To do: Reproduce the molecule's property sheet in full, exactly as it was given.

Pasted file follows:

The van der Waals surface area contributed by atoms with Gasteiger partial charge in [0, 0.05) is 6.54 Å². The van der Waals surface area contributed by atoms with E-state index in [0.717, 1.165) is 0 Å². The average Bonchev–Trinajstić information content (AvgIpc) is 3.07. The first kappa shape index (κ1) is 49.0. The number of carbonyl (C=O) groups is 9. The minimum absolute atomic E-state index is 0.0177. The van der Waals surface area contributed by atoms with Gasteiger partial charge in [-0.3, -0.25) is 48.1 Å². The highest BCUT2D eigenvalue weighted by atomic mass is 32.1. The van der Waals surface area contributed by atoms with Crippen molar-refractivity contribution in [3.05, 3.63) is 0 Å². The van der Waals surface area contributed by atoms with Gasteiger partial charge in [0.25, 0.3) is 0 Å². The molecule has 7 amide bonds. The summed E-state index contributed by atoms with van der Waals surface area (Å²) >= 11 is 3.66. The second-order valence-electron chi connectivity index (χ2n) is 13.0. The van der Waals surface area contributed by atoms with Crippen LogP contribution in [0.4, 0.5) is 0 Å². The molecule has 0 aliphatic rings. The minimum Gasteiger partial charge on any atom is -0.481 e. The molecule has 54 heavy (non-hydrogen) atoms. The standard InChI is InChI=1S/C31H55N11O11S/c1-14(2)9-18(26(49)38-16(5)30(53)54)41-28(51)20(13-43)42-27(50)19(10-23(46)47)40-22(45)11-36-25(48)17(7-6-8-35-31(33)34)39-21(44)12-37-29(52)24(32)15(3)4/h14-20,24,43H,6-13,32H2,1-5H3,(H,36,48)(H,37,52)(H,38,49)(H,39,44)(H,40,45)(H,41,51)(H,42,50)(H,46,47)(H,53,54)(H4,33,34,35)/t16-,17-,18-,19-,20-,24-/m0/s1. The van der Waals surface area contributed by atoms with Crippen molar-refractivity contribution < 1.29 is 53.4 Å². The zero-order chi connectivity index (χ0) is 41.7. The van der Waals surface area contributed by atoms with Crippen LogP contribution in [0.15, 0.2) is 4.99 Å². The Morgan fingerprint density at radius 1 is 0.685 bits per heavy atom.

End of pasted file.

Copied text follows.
The van der Waals surface area contributed by atoms with Gasteiger partial charge in [0, 0.05) is 6.54 Å². The van der Waals surface area contributed by atoms with E-state index in [0.717, 1.165) is 0 Å². The average Bonchev–Trinajstić information content (AvgIpc) is 3.07. The first kappa shape index (κ1) is 49.0. The number of carbonyl (C=O) groups is 9. The minimum absolute atomic E-state index is 0.0177. The van der Waals surface area contributed by atoms with Gasteiger partial charge in [-0.3, -0.25) is 48.1 Å². The highest BCUT2D eigenvalue weighted by atomic mass is 32.1. The van der Waals surface area contributed by atoms with Crippen molar-refractivity contribution in [3.05, 3.63) is 0 Å². The van der Waals surface area contributed by atoms with Gasteiger partial charge in [0.25, 0.3) is 0 Å². The molecule has 7 amide bonds. The summed E-state index contributed by atoms with van der Waals surface area (Å²) >= 11 is 3.66. The second-order valence-electron chi connectivity index (χ2n) is 13.0. The van der Waals surface area contributed by atoms with Crippen LogP contribution in [0.4, 0.5) is 0 Å². The molecule has 0 aliphatic rings. The minimum Gasteiger partial charge on any atom is -0.481 e. The molecule has 54 heavy (non-hydrogen) atoms. The standard InChI is InChI=1S/C31H55N11O11S/c1-14(2)9-18(26(49)38-16(5)30(53)54)41-28(51)20(13-43)42-27(50)19(10-23(46)47)40-22(45)11-36-25(48)17(7-6-8-35-31(33)34)39-21(44)12-37-29(52)24(32)15(3)4/h14-20,24,43H,6-13,32H2,1-5H3,(H,36,48)(H,37,52)(H,38,49)(H,39,44)(H,40,45)(H,41,51)(H,42,50)(H,46,47)(H,53,54)(H4,33,34,35)/t16-,17-,18-,19-,20-,24-/m0/s1. The van der Waals surface area contributed by atoms with Crippen molar-refractivity contribution < 1.29 is 53.4 Å². The zero-order chi connectivity index (χ0) is 41.7. The van der Waals surface area contributed by atoms with Crippen LogP contribution in [0.15, 0.2) is 4.99 Å². The Morgan fingerprint density at radius 1 is 0.685 bits per heavy atom.